The updated 2016 instructions include the following language to help employers better understand what efforts to obtain the appropriate tax numbers for covered individuals are expected of them:
For additional guidance and proposed regulatory changes relating to section 6055, including clarifications regarding the reporting requirements for providers of minimum essential coverage and the requirement to solicit the TIN of each covered individual for purposes of the reporting of health coverage information, see Proposed Regulations section 1.6055-1(h) and Regulations section 301.6724-1.
Employers should follow the above-referenced guidance to insulate themselves from potential section 6055 reporting compliance risk.
No “VOID” for 2016 Forms
For 2015 reporting, very little guidance was given on how to address a scenario in which an employer furnishes a 1095-C to an individual, files that return with the IRS, and later discovers that the individual should not have received a 1095-C.
Example: Imagine that after filing 1094-C and 1095-C returns with the IRS, a third-party data partner provides updated payroll or benefits data, which surfaces that the individual was neither a full-time employee nor enrolled in the employer’s self-insured coverage for any month during the year. The employer therefore had no obligation to provide a 1095 C and wishes to retract it.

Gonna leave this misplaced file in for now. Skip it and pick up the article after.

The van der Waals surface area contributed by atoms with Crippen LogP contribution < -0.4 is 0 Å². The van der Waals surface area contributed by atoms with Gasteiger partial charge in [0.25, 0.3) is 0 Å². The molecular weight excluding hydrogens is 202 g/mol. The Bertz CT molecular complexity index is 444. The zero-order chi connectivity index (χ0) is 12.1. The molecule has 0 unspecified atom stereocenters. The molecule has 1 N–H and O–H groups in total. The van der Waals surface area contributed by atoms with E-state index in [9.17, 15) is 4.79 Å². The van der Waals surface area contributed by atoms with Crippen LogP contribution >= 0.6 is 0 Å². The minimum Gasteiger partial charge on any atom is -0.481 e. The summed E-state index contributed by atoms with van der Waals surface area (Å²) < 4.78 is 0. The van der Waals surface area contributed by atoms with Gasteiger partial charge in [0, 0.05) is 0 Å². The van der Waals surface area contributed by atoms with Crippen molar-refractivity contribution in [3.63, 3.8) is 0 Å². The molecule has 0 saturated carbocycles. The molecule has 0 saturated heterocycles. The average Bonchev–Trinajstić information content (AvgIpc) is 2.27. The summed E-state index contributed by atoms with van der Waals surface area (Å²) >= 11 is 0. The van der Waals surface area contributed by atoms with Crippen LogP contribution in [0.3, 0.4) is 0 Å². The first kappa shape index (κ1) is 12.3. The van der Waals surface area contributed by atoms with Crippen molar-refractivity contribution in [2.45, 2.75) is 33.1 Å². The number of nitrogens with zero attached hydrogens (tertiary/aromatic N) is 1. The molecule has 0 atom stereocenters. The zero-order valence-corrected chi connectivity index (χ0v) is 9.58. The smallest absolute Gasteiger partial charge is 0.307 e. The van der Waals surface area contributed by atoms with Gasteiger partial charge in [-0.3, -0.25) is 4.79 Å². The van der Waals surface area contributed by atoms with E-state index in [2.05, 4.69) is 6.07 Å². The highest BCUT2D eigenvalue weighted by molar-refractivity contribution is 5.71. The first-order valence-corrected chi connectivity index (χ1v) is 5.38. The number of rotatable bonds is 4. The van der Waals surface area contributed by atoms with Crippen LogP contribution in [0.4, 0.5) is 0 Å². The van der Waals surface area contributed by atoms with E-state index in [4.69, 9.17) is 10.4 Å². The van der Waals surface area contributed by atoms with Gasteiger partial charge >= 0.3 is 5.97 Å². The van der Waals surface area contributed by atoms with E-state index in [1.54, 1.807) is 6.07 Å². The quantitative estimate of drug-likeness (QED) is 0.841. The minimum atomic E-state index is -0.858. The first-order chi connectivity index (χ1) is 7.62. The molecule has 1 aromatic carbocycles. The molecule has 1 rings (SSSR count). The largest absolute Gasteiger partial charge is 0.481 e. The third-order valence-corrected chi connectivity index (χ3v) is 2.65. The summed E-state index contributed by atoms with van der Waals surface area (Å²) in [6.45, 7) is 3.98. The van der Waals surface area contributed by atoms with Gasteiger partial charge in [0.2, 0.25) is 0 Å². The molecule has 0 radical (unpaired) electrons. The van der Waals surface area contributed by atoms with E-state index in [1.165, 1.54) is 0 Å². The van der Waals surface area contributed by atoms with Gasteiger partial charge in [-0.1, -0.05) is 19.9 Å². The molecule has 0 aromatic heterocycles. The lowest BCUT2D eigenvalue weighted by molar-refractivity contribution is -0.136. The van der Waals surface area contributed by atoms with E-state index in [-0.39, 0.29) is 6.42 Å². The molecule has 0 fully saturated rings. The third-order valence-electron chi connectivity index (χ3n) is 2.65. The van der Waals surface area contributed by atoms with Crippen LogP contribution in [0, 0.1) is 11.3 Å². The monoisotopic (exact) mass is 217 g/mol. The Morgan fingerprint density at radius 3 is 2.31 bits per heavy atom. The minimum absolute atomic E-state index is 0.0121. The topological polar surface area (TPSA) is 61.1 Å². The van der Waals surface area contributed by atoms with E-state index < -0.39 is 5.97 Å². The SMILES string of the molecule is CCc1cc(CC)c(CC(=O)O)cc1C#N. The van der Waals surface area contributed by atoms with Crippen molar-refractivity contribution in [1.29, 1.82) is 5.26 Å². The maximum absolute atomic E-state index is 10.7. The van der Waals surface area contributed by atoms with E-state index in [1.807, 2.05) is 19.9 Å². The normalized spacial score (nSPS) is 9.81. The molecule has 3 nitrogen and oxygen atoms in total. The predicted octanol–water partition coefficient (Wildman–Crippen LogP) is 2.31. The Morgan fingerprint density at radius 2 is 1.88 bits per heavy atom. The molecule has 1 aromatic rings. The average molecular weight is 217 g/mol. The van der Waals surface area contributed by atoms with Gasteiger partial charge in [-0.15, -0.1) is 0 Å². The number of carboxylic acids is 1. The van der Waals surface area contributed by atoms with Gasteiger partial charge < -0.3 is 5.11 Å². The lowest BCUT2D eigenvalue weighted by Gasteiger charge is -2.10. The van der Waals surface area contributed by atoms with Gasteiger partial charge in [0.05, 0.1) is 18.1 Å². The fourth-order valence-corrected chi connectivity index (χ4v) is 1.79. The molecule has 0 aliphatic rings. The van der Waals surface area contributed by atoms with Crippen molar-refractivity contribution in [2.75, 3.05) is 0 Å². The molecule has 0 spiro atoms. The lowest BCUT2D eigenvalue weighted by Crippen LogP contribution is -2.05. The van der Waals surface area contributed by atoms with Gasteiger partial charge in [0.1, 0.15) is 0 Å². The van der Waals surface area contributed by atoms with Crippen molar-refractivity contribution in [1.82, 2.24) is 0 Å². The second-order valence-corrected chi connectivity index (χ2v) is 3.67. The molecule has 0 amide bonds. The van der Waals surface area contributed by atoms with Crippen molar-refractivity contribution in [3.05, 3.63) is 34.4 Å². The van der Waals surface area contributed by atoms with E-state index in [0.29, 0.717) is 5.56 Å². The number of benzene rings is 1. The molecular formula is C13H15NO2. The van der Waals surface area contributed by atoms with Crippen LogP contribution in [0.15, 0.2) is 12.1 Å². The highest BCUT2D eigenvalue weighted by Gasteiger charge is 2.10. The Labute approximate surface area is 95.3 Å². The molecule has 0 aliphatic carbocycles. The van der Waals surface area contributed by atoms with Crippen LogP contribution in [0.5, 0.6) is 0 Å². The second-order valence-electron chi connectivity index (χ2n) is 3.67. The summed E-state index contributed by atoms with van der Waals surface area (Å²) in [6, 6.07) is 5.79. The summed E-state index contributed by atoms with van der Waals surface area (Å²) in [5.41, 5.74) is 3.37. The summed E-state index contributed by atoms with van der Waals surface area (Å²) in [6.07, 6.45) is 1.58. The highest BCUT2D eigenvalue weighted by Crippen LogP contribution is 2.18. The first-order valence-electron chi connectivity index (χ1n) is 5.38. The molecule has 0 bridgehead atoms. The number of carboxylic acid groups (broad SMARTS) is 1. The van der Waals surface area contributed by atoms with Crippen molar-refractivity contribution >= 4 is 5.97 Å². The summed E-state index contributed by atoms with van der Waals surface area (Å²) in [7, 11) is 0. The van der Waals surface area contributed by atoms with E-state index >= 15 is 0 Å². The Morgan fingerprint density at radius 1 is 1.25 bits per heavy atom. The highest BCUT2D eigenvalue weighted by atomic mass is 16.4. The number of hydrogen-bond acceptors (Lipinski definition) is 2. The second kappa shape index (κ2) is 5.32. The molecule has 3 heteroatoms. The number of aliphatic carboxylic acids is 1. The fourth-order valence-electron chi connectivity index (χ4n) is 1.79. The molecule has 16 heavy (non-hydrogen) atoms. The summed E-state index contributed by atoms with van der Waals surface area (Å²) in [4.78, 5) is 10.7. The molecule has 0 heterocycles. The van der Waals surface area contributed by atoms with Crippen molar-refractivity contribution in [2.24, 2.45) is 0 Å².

Other IRS forms, such as the 1095-A and W-2, utilize the “VOID” checkbox to address this scenario. By marking VOID, you indicate that the form was issued in error and should be disregarded. The updated instructions add a “VOID Box” section that simply states, “Do not use this box on Form 1095-C.” Although this provides no further guidance on what an employer should do in this situation, it makes it clear that the IRS will not be using this checkbox for 2016 1095-Cs.
Portrait Orientation Allowed for Substitute Statements to Recipients